Here’s What Happens When You Have a Bad Minimum Viable Product

Very few MVPs are complete successes out of the gate

Joe Procopio

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Last week, I took an hour or so to walk a founder through the forensics of her failed minimum viable product (MVP) launch.

As someone who has launched dozens of minimum viable products — from software to hardware to retail and more — I can definitively state that your MVP launch will end one of three ways.

The first two outcomes are rare, so I won’t spend much time on them:

1. The MVP is a smashing success, in which case, congratulations!

2. The MVP is an unmitigated failure, in which case, you have my sympathies.

But the vast majority of MVP launches result in an outcome that can only be labeled:

3. “Yeah, it’s viable. Now what?”

The worst of the bunch are the ones that don’t give much of a signal as to whether or not you should move forward. So here’s what I do when I can’t figure out what my next step should be.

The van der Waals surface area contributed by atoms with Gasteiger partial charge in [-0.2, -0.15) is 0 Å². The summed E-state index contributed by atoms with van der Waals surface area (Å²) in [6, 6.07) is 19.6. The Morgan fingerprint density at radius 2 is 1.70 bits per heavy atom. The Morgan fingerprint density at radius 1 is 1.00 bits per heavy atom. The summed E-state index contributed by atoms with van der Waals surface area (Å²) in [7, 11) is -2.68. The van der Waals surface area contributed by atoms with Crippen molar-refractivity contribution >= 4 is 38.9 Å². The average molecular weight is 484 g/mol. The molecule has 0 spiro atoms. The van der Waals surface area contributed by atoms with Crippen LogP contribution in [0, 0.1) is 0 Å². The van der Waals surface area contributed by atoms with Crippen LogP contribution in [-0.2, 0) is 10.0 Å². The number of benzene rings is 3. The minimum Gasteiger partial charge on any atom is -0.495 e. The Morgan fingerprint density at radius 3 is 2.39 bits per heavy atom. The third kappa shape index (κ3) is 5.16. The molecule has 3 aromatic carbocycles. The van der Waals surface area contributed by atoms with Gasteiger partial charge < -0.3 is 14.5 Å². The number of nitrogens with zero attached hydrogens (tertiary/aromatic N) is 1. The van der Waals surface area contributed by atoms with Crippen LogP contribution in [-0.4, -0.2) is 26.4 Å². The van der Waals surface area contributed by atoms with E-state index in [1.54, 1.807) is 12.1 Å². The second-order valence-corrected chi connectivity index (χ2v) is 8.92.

Your Results Are Vague? Ask Again Later.

If I’m truly on the fence as to whether or not I’ve got a winner on my hands, I can extend the MVP pilot and reassess.

The truth is, if there were a set period of time when new solutions presented themselves as viable products, we’d have a lot more successful entrepreneurs. The only caveat here is don’t do this indefinitely — and don’t extend the timeline without making significant changes to everything but the core product itself.

Maybe your messaging was clunky. Maybe the delivery was full of friction and hurdles for the customers to climb over. Your pricing or price model may have worked against you. There might even have been enough external factors — and there are always external factors — to suppress more actionable results.

But like I said: You may have just launched an awful product, so consider that possibility before you spend more time and money trying to prove otherwise.

Your Result Set Is Small? Shake Up Your Target Market.

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Joe Procopio

I'm a multi-exit, multi-failure entrepreneur. NLG pioneer. Building TeachingStartup.com & GROWERS. Write at Inc.com and BuiltIn.com. More at joeprocopio.com